OSA's Digital Library

Applied Optics

Applied Optics

APPLICATIONS-CENTERED RESEARCH IN OPTICS

  • Vol. 33, Iss. 21 — Jul. 20, 1994
  • pp: 4539–4547

The sylvanshine: retroreflection from dew-covered trees

Alistair B. Fraser  »View Author Affiliations


Applied Optics, Vol. 33, Issue 21, pp. 4539-4547 (1994)
http://dx.doi.org/10.1364/AO.33.004539


View Full Text Article

Enhanced HTML    Acrobat PDF (1259 KB)





Browse Journals / Lookup Meetings

Browse by Journal and Year


   


Lookup Conference Papers

Close Browse Journals / Lookup Meetings

Article Tools

Share
Citations

Abstract

Some dew-covered plants are strongly retroreflective. The bright glow seen when the antisolar point falls on grass is known as the heiligenschein. Its widely accepted explanation requires that the grass be covered with hair. The discovery of the sylvanshine, a closely related phenomenon best seen at night, revealed that strong retroreflection can occur on hairless dew-covered plants. A simple model shows that below a contact angle of 90°, the enhancement in the backscatter direction is virtually identical to that given by a diffusely reflecting surface, but as the contact angle climbs to 140°, enhancement increases by 2 orders of magnitude. Plants that exhibit such large contact angles are not the norm, but can be found chiefly among coniferous trees, a few of which display the sylvanshine with great brilliance.

© 1994 Optical Society of America

History
Original Manuscript: September 27, 1993
Revised Manuscript: January 24, 1994
Published: July 20, 1994

Citation
Alistair B. Fraser, "The sylvanshine: retroreflection from dew-covered trees," Appl. Opt. 33, 4539-4547 (1994)
http://www.opticsinfobase.org/ao/abstract.cfm?URI=ao-33-21-4539

You do not have subscription access to this journal. Citation lists with outbound citation links are available to subscribers only. You may subscribe either as an OSA member, or as an authorized user of your institution.

If you are accessing the full text through a member bundle, please use the Enhanced HTML link to gain access to the citation lists and other restricted features. Note that accessing both the PDF and HTML versions of an article will count as only one download against your account.

Contact your librarian or system administrator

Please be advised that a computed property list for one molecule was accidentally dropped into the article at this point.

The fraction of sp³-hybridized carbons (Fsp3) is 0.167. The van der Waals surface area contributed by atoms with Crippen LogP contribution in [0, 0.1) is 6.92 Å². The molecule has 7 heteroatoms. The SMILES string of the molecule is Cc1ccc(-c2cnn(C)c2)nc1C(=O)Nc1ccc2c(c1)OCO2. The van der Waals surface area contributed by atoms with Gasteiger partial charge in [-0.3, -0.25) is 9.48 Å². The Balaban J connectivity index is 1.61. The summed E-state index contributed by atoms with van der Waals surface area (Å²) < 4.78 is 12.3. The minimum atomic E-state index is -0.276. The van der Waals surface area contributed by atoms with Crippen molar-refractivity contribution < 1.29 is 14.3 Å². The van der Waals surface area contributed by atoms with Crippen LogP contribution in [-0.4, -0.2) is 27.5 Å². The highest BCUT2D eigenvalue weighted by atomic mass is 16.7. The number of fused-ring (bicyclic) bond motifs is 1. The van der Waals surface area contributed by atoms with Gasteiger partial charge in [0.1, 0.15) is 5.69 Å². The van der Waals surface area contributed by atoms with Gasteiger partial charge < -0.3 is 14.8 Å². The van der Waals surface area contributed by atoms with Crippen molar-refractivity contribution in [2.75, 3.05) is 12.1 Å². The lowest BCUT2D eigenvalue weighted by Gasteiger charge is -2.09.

or
Log in to access OSA Member Subscription

You do not have subscription access to this journal. Cited by links are available to subscribers only. You may subscribe either as an OSA member, or as an authorized user of your institution.

If you are accessing the full text through a member bundle, please use the Enhanced HTML link to gain access to the citation lists and other restricted features. Note that accessing both the PDF and HTML versions of an article will count as only one download against your account.

Contact your librarian or system administrator
or
Log in to access OSA Member Subscription

You do not have subscription access to this journal. Figure files are available to subscribers only. You may subscribe either as an OSA member, or as an authorized user of your institution.

If you wish to use one of your free member downloads to view the figures, click "Enhanced HTML" above and access the figures from the article itself or from the navigation tab.

Contact your librarian or system administrator
or
Log in to access OSA Member Subscription

You do not have subscription access to this journal. Article level metrics are available to subscribers only. You may subscribe either as an OSA member, or as an authorized user of your institution.

If you are accessing the full text through a member bundle, please use the Enhanced HTML link to gain access to the citation lists and other restricted features. Note that accessing both the PDF and HTML versions of an article will count as only one download against your account.

Contact your librarian or system administrator
or
Log in to access OSA Member Subscription

« Previous Article  |  Next Article »

OSA is a member of CrossRef.

CrossCheck Deposited